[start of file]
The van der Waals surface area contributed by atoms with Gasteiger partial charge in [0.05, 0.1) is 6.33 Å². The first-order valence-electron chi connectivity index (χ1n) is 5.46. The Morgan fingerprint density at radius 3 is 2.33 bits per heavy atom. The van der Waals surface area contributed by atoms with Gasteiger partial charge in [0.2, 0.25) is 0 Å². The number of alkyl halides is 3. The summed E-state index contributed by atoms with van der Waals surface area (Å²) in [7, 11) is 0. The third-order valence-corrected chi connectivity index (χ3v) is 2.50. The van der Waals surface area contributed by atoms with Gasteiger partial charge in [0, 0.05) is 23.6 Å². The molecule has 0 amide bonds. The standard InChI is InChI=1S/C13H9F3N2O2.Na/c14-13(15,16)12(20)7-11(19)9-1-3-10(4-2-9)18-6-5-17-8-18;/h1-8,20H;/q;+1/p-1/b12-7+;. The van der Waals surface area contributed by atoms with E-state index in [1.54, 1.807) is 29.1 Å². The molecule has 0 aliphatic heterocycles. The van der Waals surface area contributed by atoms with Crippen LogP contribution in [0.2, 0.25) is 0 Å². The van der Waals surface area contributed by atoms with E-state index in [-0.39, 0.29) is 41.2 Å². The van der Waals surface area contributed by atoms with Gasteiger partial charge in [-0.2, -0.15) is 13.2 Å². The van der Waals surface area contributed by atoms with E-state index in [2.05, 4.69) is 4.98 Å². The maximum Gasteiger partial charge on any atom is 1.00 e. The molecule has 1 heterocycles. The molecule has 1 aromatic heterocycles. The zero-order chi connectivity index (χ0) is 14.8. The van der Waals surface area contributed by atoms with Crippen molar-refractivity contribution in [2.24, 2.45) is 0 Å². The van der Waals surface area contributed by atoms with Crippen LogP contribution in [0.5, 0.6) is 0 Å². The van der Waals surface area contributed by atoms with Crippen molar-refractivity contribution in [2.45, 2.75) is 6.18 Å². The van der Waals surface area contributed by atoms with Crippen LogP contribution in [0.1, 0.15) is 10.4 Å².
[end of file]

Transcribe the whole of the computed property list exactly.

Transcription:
The van der Waals surface area contributed by atoms with Gasteiger partial charge in [0.05, 0.1) is 6.33 Å². The first-order valence-electron chi connectivity index (χ1n) is 5.46. The Morgan fingerprint density at radius 3 is 2.33 bits per heavy atom. The van der Waals surface area contributed by atoms with Gasteiger partial charge in [0.2, 0.25) is 0 Å². The number of alkyl halides is 3. The summed E-state index contributed by atoms with van der Waals surface area (Å²) in [7, 11) is 0. The third-order valence-corrected chi connectivity index (χ3v) is 2.50. The van der Waals surface area contributed by atoms with Gasteiger partial charge in [0, 0.05) is 23.6 Å². The molecule has 0 amide bonds. The standard InChI is InChI=1S/C13H9F3N2O2.Na/c14-13(15,16)12(20)7-11(19)9-1-3-10(4-2-9)18-6-5-17-8-18;/h1-8,20H;/q;+1/p-1/b12-7+;. The van der Waals surface area contributed by atoms with E-state index in [1.54, 1.807) is 29.1 Å². The molecule has 0 aliphatic heterocycles. The van der Waals surface area contributed by atoms with Crippen LogP contribution in [0.2, 0.25) is 0 Å². The van der Waals surface area contributed by atoms with E-state index in [-0.39, 0.29) is 41.2 Å². The van der Waals surface area contributed by atoms with Gasteiger partial charge in [-0.2, -0.15) is 13.2 Å². The van der Waals surface area contributed by atoms with E-state index in [2.05, 4.69) is 4.98 Å². The maximum Gasteiger partial charge on any atom is 1.00 e. The molecule has 1 heterocycles. The molecule has 1 aromatic heterocycles. The zero-order chi connectivity index (χ0) is 14.8. The van der Waals surface area contributed by atoms with Crippen molar-refractivity contribution in [2.24, 2.45) is 0 Å². The van der Waals surface area contributed by atoms with Crippen LogP contribution in [0.5, 0.6) is 0 Å². The van der Waals surface area contributed by atoms with Crippen molar-refractivity contribution in [2.45, 2.75) is 6.18 Å². The van der Waals surface area contributed by atoms with Crippen LogP contribution in [0.1, 0.15) is 10.4 Å².